The Gustavian Weekly

Tolerating the intolerance | The Gustavian Weekly

By Madelyn Smerillo - Opinion Columnist | February 28, 2020 | Opinion

In the year 2020, dietary restrictions have become something that many of us have learned to recognize and respect in our communities. People need to be able to take care of their bodies, and a big part of that is through what they eat. Some dietary restrictions are not optional such as those that are due to allergies or specific digestive conditions. However, some dietary restrictions are personal choices or moral reasoning such as veganism, vegetarianism and lactose intolerance.
You may be confused, thinking, Wait, lactose intolerant people don’t choose to not be able to digest dairy, you’d be correct in saying so. However, I would encourage you to think about the lactose intolerant people you know; do most of them truly avoid dairy? Or do they eat dairy anyway and suffer the consequences later? In my experience as someone who is, in fact, lactose intolerant, the situation is typically the latter.
Many people who can digest lactose are regularly confused at this phenomenon. It surfaces on social media that lactose intolerant individuals frequently pretend that they can digest dairy and yet continue to suffer. To be truthful, at face value, eating something your body is unable to adequately process, while putting you in pain does seem irrational. However, when we look deeper into the reasons why those of us who are lactose intolerant choose to eat dairy anyway, our reasoning might become more clear.
To begin, so many social conventions are built around food with dairy. What do you do in the heat of summertime? You eat ice cream. What do you do in the cold of winter? You eat casseroles and drink hot chocolate. Autumn brings pumpkin spice lattes, though you can tack on an extra $0.35 for a milk alternative at the Courtyard Café, and spring brings baskets of Cadbury creme eggs, not that those are good.
As you can see, while there are, of course, many traditions that do not involve dairy or even food, there are consistently popular trends that do. Missing out on some of these fun seasonal activities is disappointing and a little bit isolating at times, especially when everyone else is eating cheesecake and they hand you a dry cookie. Eating dairy despite gastrointestinal pain that might occur as a result allows lactose intolerant people to feel fully included in food culture and community.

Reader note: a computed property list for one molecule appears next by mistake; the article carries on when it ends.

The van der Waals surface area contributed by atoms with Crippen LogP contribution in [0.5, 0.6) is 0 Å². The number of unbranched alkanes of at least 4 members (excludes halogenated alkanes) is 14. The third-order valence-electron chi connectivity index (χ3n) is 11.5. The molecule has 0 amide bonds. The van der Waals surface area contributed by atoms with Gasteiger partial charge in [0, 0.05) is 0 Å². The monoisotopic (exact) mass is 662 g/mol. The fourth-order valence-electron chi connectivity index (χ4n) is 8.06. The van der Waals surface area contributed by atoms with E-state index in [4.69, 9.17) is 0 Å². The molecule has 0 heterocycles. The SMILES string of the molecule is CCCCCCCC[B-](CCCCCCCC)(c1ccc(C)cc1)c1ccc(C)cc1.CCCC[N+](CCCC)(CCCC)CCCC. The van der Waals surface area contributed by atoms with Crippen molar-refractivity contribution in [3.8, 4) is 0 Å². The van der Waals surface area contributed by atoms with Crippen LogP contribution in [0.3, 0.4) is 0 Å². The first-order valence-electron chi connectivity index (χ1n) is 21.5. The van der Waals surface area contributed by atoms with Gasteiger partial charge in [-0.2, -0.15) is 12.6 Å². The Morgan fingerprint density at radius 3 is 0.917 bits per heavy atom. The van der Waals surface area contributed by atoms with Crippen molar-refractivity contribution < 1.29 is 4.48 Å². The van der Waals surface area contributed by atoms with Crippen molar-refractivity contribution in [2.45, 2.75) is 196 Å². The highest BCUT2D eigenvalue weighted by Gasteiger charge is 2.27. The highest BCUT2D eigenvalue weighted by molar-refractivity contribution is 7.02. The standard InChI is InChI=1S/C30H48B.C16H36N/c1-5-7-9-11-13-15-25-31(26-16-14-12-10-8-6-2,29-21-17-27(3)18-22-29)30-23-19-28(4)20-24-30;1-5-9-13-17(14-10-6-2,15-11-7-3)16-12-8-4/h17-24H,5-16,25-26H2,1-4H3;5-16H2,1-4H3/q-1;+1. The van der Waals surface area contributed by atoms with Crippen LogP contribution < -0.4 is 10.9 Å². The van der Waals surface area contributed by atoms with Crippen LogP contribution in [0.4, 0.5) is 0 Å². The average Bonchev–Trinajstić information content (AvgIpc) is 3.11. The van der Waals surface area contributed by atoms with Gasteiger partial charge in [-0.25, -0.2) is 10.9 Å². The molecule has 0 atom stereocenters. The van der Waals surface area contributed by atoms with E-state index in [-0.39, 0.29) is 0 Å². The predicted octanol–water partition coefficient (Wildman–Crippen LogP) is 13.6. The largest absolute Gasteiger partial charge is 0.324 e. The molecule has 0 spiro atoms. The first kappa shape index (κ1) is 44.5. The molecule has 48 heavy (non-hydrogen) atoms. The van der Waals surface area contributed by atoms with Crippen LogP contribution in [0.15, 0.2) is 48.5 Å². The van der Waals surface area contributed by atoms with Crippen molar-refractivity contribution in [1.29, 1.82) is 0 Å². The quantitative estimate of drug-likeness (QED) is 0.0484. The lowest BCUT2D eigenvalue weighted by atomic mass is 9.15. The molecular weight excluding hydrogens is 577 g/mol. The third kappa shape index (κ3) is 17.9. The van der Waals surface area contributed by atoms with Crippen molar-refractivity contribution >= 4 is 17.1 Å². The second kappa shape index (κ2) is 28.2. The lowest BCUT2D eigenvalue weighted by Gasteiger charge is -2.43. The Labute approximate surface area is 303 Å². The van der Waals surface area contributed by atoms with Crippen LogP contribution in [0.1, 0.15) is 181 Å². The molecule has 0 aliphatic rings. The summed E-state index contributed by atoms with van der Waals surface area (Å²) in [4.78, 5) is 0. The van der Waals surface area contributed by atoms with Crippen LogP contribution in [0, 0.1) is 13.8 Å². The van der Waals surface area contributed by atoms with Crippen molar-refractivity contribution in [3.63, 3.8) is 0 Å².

Secondly, I’d like to present an argument in support of personal choice. Consider a person tells you that they are vegetarian. This person has no allergy to meat yet chooses not to eat it. The truth is that no reasonably considerate person would tell them “That’s so dumb. You should eat meat; being vegetarian isn’t good for you.” Saying so would be wildly inconsiderate of another person’s bodily freedom and rudely critical of their ability to choose for themself what they want to eat. This is similar to lactose intolerant people. Many of us are individuals who may not process dairy very well yet choose to eat it anyway. Given this similarity, why is it culturally appropriate to respond to someone lactose intolerant eating dairy with: “That’s so dumb! You shouldn’t eat dairy. It isn’t good for you.”
One may say, “But Madelyn, eating dairy as a lactose intolerant person is harmful and choosing not to eat meat isn’t!” The question then comes about–to whom is this behavior actually harmful? My choice to eat dairy does not truly affect you in a significant way. Sure, if I complain about it or stink up a room, (if you catch my drift) it might be annoying to you, but it doesn’t legitimately cause you harm. When I make a choice about my diet, others should expect that I understand the consequences and am thereby accepting them as I eat. The last time I ate in the way someone else instructed me was as a child; my mother made me eat the crusts of my sandwich bread. However, I am now an adult and do not need to be told by others what I should or should not put in my body.
In summary, while I cannot choose the outcome of what happens when I eat dairy, I do consciously decide when to eat it or not. It is my own decision, and other people can’t tell me it’s wrong because it doesn’t significantly affect them, despite potential annoyance. Warning me about the impacts of my dietary decisions is a job for my mother and my doctor, not my peers. I encourage lactose intolerant individuals everywhere to continue eating dairy as you feel comfortable, but to be cognizant of the impact it may have on others. In doing so, we eliminate any potential reason to yell at us for enjoying a dollop of sour cream on our chilli. In summary, even though lactose free chocolate ice cream with sprinkles is delicious, and I could probably live without my grandma’s tater tot hotdish, I still opt for the cow juice. And that’s on dietary freedom.

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